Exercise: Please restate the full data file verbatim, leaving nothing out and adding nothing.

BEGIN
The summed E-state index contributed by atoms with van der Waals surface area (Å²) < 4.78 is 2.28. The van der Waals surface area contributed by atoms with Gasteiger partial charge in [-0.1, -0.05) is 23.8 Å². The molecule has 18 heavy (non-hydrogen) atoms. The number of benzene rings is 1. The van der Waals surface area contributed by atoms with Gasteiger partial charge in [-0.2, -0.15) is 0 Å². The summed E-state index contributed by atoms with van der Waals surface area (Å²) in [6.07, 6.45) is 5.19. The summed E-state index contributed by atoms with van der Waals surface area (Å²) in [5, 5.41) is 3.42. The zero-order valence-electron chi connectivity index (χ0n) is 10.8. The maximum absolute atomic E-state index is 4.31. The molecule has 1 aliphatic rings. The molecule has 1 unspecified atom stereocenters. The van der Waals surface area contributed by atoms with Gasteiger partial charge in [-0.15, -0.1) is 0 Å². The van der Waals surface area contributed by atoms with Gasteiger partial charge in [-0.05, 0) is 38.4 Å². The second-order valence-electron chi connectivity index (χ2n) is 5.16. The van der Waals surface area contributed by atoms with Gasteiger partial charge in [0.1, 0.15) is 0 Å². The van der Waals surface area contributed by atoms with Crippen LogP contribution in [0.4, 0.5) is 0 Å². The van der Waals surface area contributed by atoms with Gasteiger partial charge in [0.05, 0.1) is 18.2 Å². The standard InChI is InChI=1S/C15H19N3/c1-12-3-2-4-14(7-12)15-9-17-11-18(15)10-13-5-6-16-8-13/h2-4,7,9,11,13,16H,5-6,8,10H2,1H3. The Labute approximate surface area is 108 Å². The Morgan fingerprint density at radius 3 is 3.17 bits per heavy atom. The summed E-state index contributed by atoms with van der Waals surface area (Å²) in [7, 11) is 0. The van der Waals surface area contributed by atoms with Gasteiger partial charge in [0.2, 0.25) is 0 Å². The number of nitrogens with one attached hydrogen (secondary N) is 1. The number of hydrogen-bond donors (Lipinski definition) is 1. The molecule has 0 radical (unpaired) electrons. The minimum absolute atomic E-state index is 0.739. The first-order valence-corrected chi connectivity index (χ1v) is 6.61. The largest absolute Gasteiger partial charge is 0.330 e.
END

The summed E-state index contributed by atoms with van der Waals surface area (Å²) < 4.78 is 2.28. The van der Waals surface area contributed by atoms with Gasteiger partial charge in [-0.1, -0.05) is 23.8 Å². The molecule has 18 heavy (non-hydrogen) atoms. The number of benzene rings is 1. The van der Waals surface area contributed by atoms with Gasteiger partial charge in [-0.2, -0.15) is 0 Å². The summed E-state index contributed by atoms with van der Waals surface area (Å²) in [6.07, 6.45) is 5.19. The summed E-state index contributed by atoms with van der Waals surface area (Å²) in [5, 5.41) is 3.42. The zero-order valence-electron chi connectivity index (χ0n) is 10.8. The maximum absolute atomic E-state index is 4.31. The molecule has 1 aliphatic rings. The molecule has 1 unspecified atom stereocenters. The van der Waals surface area contributed by atoms with Gasteiger partial charge in [-0.15, -0.1) is 0 Å². The van der Waals surface area contributed by atoms with Gasteiger partial charge in [-0.05, 0) is 38.4 Å². The second-order valence-electron chi connectivity index (χ2n) is 5.16. The van der Waals surface area contributed by atoms with Gasteiger partial charge in [0.1, 0.15) is 0 Å². The van der Waals surface area contributed by atoms with Crippen LogP contribution in [0.4, 0.5) is 0 Å². The van der Waals surface area contributed by atoms with Gasteiger partial charge in [0.05, 0.1) is 18.2 Å². The standard InChI is InChI=1S/C15H19N3/c1-12-3-2-4-14(7-12)15-9-17-11-18(15)10-13-5-6-16-8-13/h2-4,7,9,11,13,16H,5-6,8,10H2,1H3. The Labute approximate surface area is 108 Å². The Morgan fingerprint density at radius 3 is 3.17 bits per heavy atom. The summed E-state index contributed by atoms with van der Waals surface area (Å²) in [7, 11) is 0. The van der Waals surface area contributed by atoms with Gasteiger partial charge in [0.2, 0.25) is 0 Å². The number of nitrogens with one attached hydrogen (secondary N) is 1. The number of hydrogen-bond donors (Lipinski definition) is 1. The molecule has 0 radical (unpaired) electrons. The minimum absolute atomic E-state index is 0.739. The first-order valence-corrected chi connectivity index (χ1v) is 6.61. The largest absolute Gasteiger partial charge is 0.330 e.